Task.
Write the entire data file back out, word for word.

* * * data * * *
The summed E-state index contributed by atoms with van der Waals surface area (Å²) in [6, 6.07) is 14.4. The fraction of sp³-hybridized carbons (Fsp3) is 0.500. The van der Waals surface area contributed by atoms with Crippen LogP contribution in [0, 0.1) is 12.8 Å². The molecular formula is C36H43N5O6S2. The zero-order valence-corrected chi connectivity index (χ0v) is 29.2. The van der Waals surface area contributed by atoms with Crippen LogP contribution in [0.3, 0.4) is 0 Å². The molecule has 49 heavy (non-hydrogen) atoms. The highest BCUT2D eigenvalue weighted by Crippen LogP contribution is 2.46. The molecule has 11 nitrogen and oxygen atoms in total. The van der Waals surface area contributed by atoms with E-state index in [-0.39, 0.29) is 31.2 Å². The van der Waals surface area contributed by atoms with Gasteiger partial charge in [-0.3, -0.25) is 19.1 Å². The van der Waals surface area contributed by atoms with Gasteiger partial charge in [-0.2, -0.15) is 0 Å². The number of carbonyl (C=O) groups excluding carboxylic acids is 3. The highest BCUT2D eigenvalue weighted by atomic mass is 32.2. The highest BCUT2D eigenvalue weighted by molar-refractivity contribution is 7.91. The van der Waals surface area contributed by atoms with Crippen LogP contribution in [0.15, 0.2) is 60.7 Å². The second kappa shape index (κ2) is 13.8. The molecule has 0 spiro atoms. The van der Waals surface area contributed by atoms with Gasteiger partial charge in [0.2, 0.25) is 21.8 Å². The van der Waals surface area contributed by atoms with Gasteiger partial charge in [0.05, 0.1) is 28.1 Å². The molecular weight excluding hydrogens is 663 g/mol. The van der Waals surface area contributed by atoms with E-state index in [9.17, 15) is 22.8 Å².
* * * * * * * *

The summed E-state index contributed by atoms with van der Waals surface area (Å²) in [6, 6.07) is 14.4. The fraction of sp³-hybridized carbons (Fsp3) is 0.500. The van der Waals surface area contributed by atoms with Crippen LogP contribution in [0, 0.1) is 12.8 Å². The molecular formula is C36H43N5O6S2. The zero-order valence-corrected chi connectivity index (χ0v) is 29.2. The van der Waals surface area contributed by atoms with Crippen LogP contribution in [0.3, 0.4) is 0 Å². The molecule has 49 heavy (non-hydrogen) atoms. The highest BCUT2D eigenvalue weighted by Crippen LogP contribution is 2.46. The molecule has 11 nitrogen and oxygen atoms in total. The van der Waals surface area contributed by atoms with E-state index in [-0.39, 0.29) is 31.2 Å². The van der Waals surface area contributed by atoms with Gasteiger partial charge in [-0.3, -0.25) is 19.1 Å². The van der Waals surface area contributed by atoms with Gasteiger partial charge in [-0.2, -0.15) is 0 Å². The number of carbonyl (C=O) groups excluding carboxylic acids is 3. The highest BCUT2D eigenvalue weighted by atomic mass is 32.2. The highest BCUT2D eigenvalue weighted by molar-refractivity contribution is 7.91. The van der Waals surface area contributed by atoms with Crippen LogP contribution in [0.15, 0.2) is 60.7 Å². The second kappa shape index (κ2) is 13.8. The molecule has 0 spiro atoms. The van der Waals surface area contributed by atoms with Gasteiger partial charge in [0.2, 0.25) is 21.8 Å². The van der Waals surface area contributed by atoms with Gasteiger partial charge in [0.05, 0.1) is 28.1 Å². The molecular weight excluding hydrogens is 663 g/mol. The van der Waals surface area contributed by atoms with E-state index in [9.17, 15) is 22.8 Å².